6.1.1 The Origins: Bagging Predictors

Breiman introduced the term bagging as an acronym for Bootstrap AGGregatING [46]. The idea of bagging is simple and appealing: the ensemble is made of classifiers built on bootstrap replicates of the training set. The classifier outputs are combined by the plurality vote [47].

The diversity necessary to make the ensemble work is created by using different training sets. Ideally, the training sets should be generated randomly from the distribution of the problem. In practice, we can only afford one labeled training set, Z = {z1, …, zN}, and have to imitate the process or random generation of L training sets. We sample with replacement from the original training set (bootstrap sampling [115]) to create a new training set of length N. To make use of the variations of the training set, the base classifier should be unstable. In other words, small changes in the training set should lead to large changes in the classifier output. Otherwise, the resultant ensemble will be a collection of almost identical classifiers, therefore unlikely to improve on a single classifier’s performance. Figure 6.1 shows the training and operation of bagging.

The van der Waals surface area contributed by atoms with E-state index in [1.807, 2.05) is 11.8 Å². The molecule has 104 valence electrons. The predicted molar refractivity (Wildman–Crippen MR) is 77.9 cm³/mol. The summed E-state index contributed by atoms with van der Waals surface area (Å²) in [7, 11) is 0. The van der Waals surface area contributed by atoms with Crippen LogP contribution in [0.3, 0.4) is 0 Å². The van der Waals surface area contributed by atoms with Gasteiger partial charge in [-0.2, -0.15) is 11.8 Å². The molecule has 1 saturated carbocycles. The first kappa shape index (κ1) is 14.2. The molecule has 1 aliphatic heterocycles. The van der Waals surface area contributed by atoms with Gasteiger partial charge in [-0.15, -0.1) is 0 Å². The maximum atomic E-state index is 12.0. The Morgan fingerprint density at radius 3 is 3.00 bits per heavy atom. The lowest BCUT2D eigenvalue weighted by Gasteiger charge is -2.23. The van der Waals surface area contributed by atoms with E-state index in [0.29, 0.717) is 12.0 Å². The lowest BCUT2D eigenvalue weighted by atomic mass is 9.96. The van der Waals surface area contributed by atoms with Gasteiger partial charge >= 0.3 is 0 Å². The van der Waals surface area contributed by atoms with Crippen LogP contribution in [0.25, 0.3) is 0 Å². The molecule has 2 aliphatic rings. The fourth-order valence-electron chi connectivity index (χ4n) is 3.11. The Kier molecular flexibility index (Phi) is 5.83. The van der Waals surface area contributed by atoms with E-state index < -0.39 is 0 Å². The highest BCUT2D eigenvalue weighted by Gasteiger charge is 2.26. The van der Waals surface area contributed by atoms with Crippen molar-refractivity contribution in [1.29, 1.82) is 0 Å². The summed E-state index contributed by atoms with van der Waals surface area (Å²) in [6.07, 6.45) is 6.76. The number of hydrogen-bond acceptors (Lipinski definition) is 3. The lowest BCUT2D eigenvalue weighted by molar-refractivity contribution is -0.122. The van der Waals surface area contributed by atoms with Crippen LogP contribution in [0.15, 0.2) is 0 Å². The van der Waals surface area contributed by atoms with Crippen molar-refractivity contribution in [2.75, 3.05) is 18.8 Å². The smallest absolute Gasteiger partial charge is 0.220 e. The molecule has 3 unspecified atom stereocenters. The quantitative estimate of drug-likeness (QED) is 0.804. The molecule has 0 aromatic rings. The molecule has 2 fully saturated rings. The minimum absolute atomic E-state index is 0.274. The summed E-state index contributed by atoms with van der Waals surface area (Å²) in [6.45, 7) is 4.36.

Training: Given is a labeled data set Z = {z1, …, zN}.

  1. Choose the ensemble size L and the base classifier model.
  2. Take L bootstrap samples from Z and train classifiers D1, …, DL, one classifier on each sample.

Operation: For each new object

  1. Classify the ...

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